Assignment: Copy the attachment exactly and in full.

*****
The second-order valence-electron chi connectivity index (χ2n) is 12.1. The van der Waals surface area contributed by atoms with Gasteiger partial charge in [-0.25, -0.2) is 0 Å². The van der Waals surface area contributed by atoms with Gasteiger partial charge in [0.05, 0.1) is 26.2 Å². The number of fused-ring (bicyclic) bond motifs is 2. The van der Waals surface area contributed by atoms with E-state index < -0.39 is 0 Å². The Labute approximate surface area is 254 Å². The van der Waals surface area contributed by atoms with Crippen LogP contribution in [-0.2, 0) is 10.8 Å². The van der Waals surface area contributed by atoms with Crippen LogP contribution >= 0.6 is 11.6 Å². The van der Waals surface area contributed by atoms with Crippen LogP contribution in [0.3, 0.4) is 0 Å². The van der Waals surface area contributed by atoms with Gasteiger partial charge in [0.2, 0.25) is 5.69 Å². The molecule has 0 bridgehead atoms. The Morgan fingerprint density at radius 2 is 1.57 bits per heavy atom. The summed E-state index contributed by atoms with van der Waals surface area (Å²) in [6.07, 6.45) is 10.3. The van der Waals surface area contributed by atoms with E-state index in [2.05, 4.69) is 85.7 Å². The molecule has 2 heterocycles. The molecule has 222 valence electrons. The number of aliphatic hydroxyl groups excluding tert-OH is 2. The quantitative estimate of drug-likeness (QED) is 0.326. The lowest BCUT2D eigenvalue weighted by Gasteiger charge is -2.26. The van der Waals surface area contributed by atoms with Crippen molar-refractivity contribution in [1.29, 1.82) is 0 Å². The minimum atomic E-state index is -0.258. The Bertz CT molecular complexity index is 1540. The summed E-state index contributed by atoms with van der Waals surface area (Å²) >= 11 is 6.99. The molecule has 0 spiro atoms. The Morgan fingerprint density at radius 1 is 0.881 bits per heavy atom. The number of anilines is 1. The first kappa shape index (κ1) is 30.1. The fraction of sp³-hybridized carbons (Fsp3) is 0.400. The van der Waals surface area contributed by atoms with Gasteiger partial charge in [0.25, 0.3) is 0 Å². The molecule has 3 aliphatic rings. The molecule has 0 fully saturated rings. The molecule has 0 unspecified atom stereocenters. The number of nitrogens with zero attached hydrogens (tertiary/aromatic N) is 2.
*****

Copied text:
The second-order valence-electron chi connectivity index (χ2n) is 12.1. The van der Waals surface area contributed by atoms with Gasteiger partial charge in [-0.25, -0.2) is 0 Å². The van der Waals surface area contributed by atoms with Gasteiger partial charge in [0.05, 0.1) is 26.2 Å². The number of fused-ring (bicyclic) bond motifs is 2. The van der Waals surface area contributed by atoms with E-state index < -0.39 is 0 Å². The Labute approximate surface area is 254 Å². The van der Waals surface area contributed by atoms with Crippen LogP contribution in [-0.2, 0) is 10.8 Å². The van der Waals surface area contributed by atoms with Crippen LogP contribution >= 0.6 is 11.6 Å². The van der Waals surface area contributed by atoms with Crippen LogP contribution in [0.3, 0.4) is 0 Å². The van der Waals surface area contributed by atoms with Gasteiger partial charge in [0.2, 0.25) is 5.69 Å². The molecule has 0 bridgehead atoms. The Morgan fingerprint density at radius 2 is 1.57 bits per heavy atom. The summed E-state index contributed by atoms with van der Waals surface area (Å²) in [6.07, 6.45) is 10.3. The van der Waals surface area contributed by atoms with E-state index in [2.05, 4.69) is 85.7 Å². The molecule has 2 heterocycles. The molecule has 222 valence electrons. The number of aliphatic hydroxyl groups excluding tert-OH is 2. The quantitative estimate of drug-likeness (QED) is 0.326. The lowest BCUT2D eigenvalue weighted by Gasteiger charge is -2.26. The van der Waals surface area contributed by atoms with Crippen molar-refractivity contribution in [1.29, 1.82) is 0 Å². The minimum atomic E-state index is -0.258. The Bertz CT molecular complexity index is 1540. The summed E-state index contributed by atoms with van der Waals surface area (Å²) >= 11 is 6.99. The molecule has 0 spiro atoms. The Morgan fingerprint density at radius 1 is 0.881 bits per heavy atom. The number of anilines is 1. The first kappa shape index (κ1) is 30.1. The fraction of sp³-hybridized carbons (Fsp3) is 0.400. The van der Waals surface area contributed by atoms with Gasteiger partial charge in [0.25, 0.3) is 0 Å². The molecule has 3 aliphatic rings. The molecule has 0 fully saturated rings. The molecule has 0 unspecified atom stereocenters. The number of nitrogens with zero attached hydrogens (tertiary/aromatic N) is 2.